ATLANTA - The Mets were officially eliminated from contention on Sunday night, but don't tell Carlos Beltran the rest of this season is meaningless. Not for him, and not for the Mets if they plan on having their $119-million centerfielder in playing shape by the start of spring training next year.
The bone bruise below his right knee, while still there to a smaller degree, has not been an issue for Beltran in his first six games back from a 10-week stay on the disabled list. What has troubled Beltran, however, is settling into the batter's box again.
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The Mets' most dangerous hitter, and only five-tool threat, has felt "a little lost" at the plate and is working overtime in the indoor cages to get that old feeling back. Even when Beltran does make solid contact, it's a fleeting moment.
He is batting .250 (5-for-20) with a double since his return and also homered for the first time on Saturday. As for last night, Beltran went 0-for-3 with a walk and had plenty of chances to chase down balls in the outfield during the Mets' 6-0 loss to the Braves at Turner Field.
Beltran showed some rust in the fourth inning when he took a bad route on Adam LaRoche's deep drive as it soared over his head for an RBI double. But Beltran believes these final three weeks are crucial as he looks to recover - physically and mentally - for 2010.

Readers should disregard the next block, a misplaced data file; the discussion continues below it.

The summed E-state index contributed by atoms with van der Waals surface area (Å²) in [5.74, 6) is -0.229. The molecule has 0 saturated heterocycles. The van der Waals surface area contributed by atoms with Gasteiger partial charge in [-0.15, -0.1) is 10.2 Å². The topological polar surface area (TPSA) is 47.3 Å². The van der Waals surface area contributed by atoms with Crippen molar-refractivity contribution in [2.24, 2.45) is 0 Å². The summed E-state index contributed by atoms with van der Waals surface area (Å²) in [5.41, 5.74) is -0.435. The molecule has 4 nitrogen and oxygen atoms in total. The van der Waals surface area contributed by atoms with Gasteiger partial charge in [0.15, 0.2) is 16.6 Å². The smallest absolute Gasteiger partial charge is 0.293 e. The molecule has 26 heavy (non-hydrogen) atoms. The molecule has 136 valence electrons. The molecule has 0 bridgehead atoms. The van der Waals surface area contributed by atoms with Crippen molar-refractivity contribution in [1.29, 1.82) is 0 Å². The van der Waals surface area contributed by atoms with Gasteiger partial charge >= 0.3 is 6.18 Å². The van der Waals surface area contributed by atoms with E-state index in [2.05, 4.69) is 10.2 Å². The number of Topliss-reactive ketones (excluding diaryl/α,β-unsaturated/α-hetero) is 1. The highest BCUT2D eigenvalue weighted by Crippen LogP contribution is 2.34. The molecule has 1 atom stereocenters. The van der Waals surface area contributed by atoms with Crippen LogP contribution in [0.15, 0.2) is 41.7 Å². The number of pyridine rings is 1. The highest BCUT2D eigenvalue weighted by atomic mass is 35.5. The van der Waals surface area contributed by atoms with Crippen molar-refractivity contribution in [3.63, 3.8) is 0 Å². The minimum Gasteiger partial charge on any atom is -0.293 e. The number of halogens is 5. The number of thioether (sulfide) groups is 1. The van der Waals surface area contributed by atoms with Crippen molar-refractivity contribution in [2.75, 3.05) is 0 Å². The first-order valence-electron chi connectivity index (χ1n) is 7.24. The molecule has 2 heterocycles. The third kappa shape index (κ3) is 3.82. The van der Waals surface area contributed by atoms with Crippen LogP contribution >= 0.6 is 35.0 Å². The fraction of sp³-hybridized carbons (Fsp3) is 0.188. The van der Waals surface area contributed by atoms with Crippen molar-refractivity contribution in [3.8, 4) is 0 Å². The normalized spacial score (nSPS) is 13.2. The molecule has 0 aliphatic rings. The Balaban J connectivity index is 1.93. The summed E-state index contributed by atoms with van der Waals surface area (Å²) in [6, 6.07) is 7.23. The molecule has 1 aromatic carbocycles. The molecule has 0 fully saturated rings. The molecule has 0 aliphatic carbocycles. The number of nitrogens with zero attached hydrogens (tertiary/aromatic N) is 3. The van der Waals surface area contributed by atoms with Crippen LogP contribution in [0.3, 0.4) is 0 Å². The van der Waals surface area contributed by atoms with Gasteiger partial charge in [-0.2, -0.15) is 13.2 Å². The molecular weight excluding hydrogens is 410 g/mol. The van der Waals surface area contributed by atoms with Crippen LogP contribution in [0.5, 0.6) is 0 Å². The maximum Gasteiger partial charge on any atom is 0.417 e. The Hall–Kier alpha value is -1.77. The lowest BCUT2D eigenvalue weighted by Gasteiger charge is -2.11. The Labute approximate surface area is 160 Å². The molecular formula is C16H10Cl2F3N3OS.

"This is helping a lot," Beltran said. "Because if I were to go home without coming back, it would have been something very difficult for me. I would have been feeling worried about the situation. But just getting back out there erased all of those negative thoughts. This is what I needed to do to get back to be what I was."
As for the Mets, they are but a shadow of the supposed contender that began this season. Last night, the Braves young phenom Tommy Hanson (10-3) struck out eight in seven scoreless innings and allowed only three hits as the Mets tumbled to their seventh loss in eight games.
Beltran remains very much a work in progress. Before last night's game, he sat in front of a laptop studying video of Hanson, looking for clues in his delivery. But inside his head, Beltran already knows the answer. It's just a matter of getting his body in sync.
"I'm still trying to find myself out there," Beltran said. "I might look pretty good at times, but I feel like I can be better, especially at the plate. Honestly, I feel like I'm a little bit lost. Right now, I'm a little bit jumpy, a little bit anxious. But that's normal after being out for so long."
When Beltran was placed on the DL on June 22, the Mets were 35-33 and in second place, only 1½ games behind the Phillies. But in his absence, they went 27-42 and were 16½ games out by the time he returned on Sept. 8.
Spared the daily grind of a 162-game season, Beltran actually feels much better than he normally would in September. The focus on the muscles surrounding his surgically repaired knees should help protect them for the future as well. That's what Beltran is hoping for, anyway.
"I don't feel like I've lost anything," Beltran said. "I feel like my quads now are stronger than ever because of all the work I did in rehab. When you're hurt and when you're playing - those are two different things. I feel very strong. But feeling strong and being able to do it out there is a different story."